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Verifying A Potential Role Of Gh In The Maintenance And Regeneration Of Skeletal Muscle Precursors

547 words - 2 pages

Introduction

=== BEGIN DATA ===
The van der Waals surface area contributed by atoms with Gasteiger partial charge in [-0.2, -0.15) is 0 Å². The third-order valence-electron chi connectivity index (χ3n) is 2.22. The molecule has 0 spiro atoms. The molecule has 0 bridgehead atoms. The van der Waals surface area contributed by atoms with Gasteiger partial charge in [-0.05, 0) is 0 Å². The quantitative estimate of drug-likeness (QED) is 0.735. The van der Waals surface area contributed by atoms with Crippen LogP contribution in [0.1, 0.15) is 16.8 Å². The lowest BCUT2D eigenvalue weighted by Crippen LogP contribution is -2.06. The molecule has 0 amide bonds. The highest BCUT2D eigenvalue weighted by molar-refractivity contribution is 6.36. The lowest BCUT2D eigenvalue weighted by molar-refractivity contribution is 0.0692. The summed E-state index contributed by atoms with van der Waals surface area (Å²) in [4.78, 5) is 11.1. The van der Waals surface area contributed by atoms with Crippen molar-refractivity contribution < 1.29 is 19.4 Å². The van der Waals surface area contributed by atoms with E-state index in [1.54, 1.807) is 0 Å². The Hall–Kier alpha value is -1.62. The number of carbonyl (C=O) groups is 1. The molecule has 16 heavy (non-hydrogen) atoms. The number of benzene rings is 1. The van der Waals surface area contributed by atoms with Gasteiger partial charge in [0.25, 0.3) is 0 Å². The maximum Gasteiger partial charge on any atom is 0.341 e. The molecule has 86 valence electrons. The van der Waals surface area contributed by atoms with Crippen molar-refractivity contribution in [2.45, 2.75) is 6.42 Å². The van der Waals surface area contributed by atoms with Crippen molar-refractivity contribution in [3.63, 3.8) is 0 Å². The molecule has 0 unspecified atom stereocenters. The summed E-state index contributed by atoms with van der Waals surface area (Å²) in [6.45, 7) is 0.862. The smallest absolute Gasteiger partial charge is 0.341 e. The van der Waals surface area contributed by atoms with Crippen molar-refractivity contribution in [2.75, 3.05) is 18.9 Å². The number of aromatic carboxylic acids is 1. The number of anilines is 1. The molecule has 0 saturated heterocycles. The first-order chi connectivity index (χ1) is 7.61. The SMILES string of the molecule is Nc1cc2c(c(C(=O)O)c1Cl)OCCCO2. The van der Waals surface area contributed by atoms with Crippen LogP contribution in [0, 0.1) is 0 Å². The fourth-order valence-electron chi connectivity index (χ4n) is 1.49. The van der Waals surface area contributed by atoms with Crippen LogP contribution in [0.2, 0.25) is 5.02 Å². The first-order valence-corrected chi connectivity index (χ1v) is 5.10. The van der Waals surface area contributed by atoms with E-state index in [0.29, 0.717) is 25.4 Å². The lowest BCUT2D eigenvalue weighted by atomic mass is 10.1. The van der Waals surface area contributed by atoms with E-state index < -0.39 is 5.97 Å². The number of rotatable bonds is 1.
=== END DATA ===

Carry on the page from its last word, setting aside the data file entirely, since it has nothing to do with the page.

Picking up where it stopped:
Rapid developments in free radical biology and molecular technology led to the acquisition of data supporting the role of oxidative stress as a major contributor to the aging process and to the pathogenesis of a number of diseases (57, 65, 70). Oxidative damage to DNA, proteins, and lipids accumulates with age and contributes to degenerative diseases and the aging phenomenon by disrupting cellular homeostasis (1, 3, 4, 27). At the cellular level, oxidative stress generated by reactive oxygen species (ROS) and ROS-modified molecules can influence a wide range of cellular functions, leading to uncontrolled cell proliferation or accelerated cell death (20). Apoptosis also knows as programmed cell death, even though considered very important in all stage of an organism’s development, is controversially linked to the aging process. Many studies conducted on myoblasts have demonstrated that apoptosis plays an important role in skeletal muscle development by controlling the size of this population of proliferating cells which undergo differentiation into mature myotubes (31, 53, 66). Recently, consistent evidences showed that apoptosis could be a mechanism responsible of accelerated satellite cells depletion in skeletal muscle with normal aging (16, 36). Age-associated increases in apoptosis have been observed in several physiological systems, including the human immune system, human hair follicle, and rat skeletal muscle (2, 5, 59). In particular, mammalian muscle and myoblastic cells were also shown preferentially undergo to apoptosis in response to toxic agents and oxidative stress, respectively (21, 60). Programmed cell death, therefore, may be an important mechanism by which myogenic satellite cells die in response to specific stress, leading to a decrease in the regenerative capacity of...

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